US rocked, not sunk, by scandal
Views differ on price American democracy will pay for the Clintonimbroglio.
WASHINGTON — Some speak of constitutional crises and political apocalypse; others merely ask: "So what?" When the historic impeachment trial of President Clinton is over, what will have been the cost of this entire episode to America?
To be sure, Washington's leadership elite has undergone a series of jolts as a result of the events set in motion by the Clinton scandal. Few major players have survived untarnished.
"This has damaged everyone who has touched it," says Alan Brinkley, a historian at Columbia University in New York. "I don't think anyone has profited." Indeed, the reputations of the president, the independent counsel Kenneth Starr, and congressional leaders have all suffered.
Partisanship has escalated, with Senate Republicans expected at press time Wednesday to prevail in largely party-line votes to extend the trial and depose witnesses.
As in Greek tragedy, the political price is likely to be "another generation of recriminations and paybacks," says Mr. Brinkley.
Outside the Washington Beltway, however, the costs of the scandal and subsequent impeachment have been more elusive. Indeed, much of America is going about its business as if nothing had happened - a sign, some observers say, of the resilience and vigor of the nation's political institutions. Yet others voice concern that deepening public cynicism about politics, in the long run, is likely to exact a heavy price.
What is astonishing to many foreign US-watchers, as they see the future of the most powerful man in the world hang in the balance, is the lack of political upheaval by the grass roots. Apart from a few peaceful rallies outside the Capitol and a handful of radio talk-show callers warning of revolution, there has been virtually no mention of protest or political unrest.
The United States is one of the few countries in the world that can withstand such a prolonged period of political infighting and uncertainty, observers say. "It's the beauty of living in America," says Harry Wilson, a public affairs specialist at Roanoke College in Salem, Va. "The only threats that are made are: 'We'll get you in the next election.' "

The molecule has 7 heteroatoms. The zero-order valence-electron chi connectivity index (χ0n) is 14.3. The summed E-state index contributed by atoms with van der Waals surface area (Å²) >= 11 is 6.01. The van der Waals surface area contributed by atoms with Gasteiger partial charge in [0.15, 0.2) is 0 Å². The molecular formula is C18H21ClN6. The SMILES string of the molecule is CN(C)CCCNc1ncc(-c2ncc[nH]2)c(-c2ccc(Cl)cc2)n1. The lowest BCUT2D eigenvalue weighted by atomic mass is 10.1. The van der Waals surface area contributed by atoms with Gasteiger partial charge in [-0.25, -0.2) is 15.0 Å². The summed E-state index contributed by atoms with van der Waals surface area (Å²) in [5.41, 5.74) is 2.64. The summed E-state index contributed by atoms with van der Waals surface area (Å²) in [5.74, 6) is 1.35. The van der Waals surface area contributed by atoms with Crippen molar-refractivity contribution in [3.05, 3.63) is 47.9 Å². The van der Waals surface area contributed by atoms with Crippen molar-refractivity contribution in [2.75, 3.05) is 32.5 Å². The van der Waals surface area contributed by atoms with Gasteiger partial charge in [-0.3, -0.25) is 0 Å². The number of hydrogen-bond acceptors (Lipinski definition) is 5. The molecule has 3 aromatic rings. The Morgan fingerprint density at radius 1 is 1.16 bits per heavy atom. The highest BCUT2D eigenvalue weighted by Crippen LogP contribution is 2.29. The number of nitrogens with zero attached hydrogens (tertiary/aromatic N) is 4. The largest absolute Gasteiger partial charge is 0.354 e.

Even if Mr. Clinton were convicted by the Senate and removed from office, Mr. Wilson says, "it wouldn't be a revolution or even a coup d'tat. It would be Al Gore."
The US economy, meanwhile, is humming along. Wall Street, after taking stock of the events, has if anything responded positively. "As impeachment looked more serious, the market was regularly going to new heights," says Richard Sylla, an economist and historian at the New York University business school.
Indeed, the robustness of the economy appears to grow with Clinton's travails, Professor Sylla says. With Clinton distracted, the theory goes, the right people are in charge. "Washington is a big town and there is another fellow there named [Alan] Greenspan," says Sylla. Federal Reserve Chairman Greenspan and Treasury Secretary Robert Rubin are "great heroes of Wall Street," he says.
Similarly, US political institutions and bureaucracies - although characteristically slow - are continuing to function. Ambitious policy and legislative agendas such as Social Security reform have had setbacks, although these would be expected under any circumstances. But government workers are on the job, and Washington hasn't in any sense been shut down by impeachment.
This stability in the face of a jarring test, some analysts contend, says more about enduring strengths than about newfound weaknesses in the American democratic system. "After the dust settles, this will be seen as a refreshment of our institutions," predicts Sylla. "It was good that we went through it and didn't try to sweep it under the rug."
Still, few believe the country will escape completely from the year-long presidential tangle.
Most important, they warn of a public now so cynical about government officials that the standards for credibility are at rock bottom. "This has diminished the credibility of politicians generally," says Michael Kazin, a political historian at the Woodrow Wilson Center in Washington.
Clinton's public lies and adultery have hastened what some scholars call the "diminution" of the US presidency - a trend that began at the end of the cold war.
Because the president is the emblem of government, more so than are leaders in other Western democracies, this diminution has led to widespread public feeling that government is increasingly irrelevant to people's lives, scholars suggest.
Americans, for example, appear to be shrugging their shoulders rather than demanding that their leaders be honest. A sizable majority gives Clinton high approval ratings, despite the fact that most also believe he lied under oath. "There is a disconnect here," says Wilson. "We may now be at the point where one thing [lying] is not related to the other [doing a good job as president]," says Wilson.
Offering a bit of black humor, Wilson suggests that 1988 Democratic presidential candidate Gary Hart "should consider a comeback." "Everything that forced [Hart] to withdraw - having an affair and misleading people about it - those things now seem to be irrelevant," he says.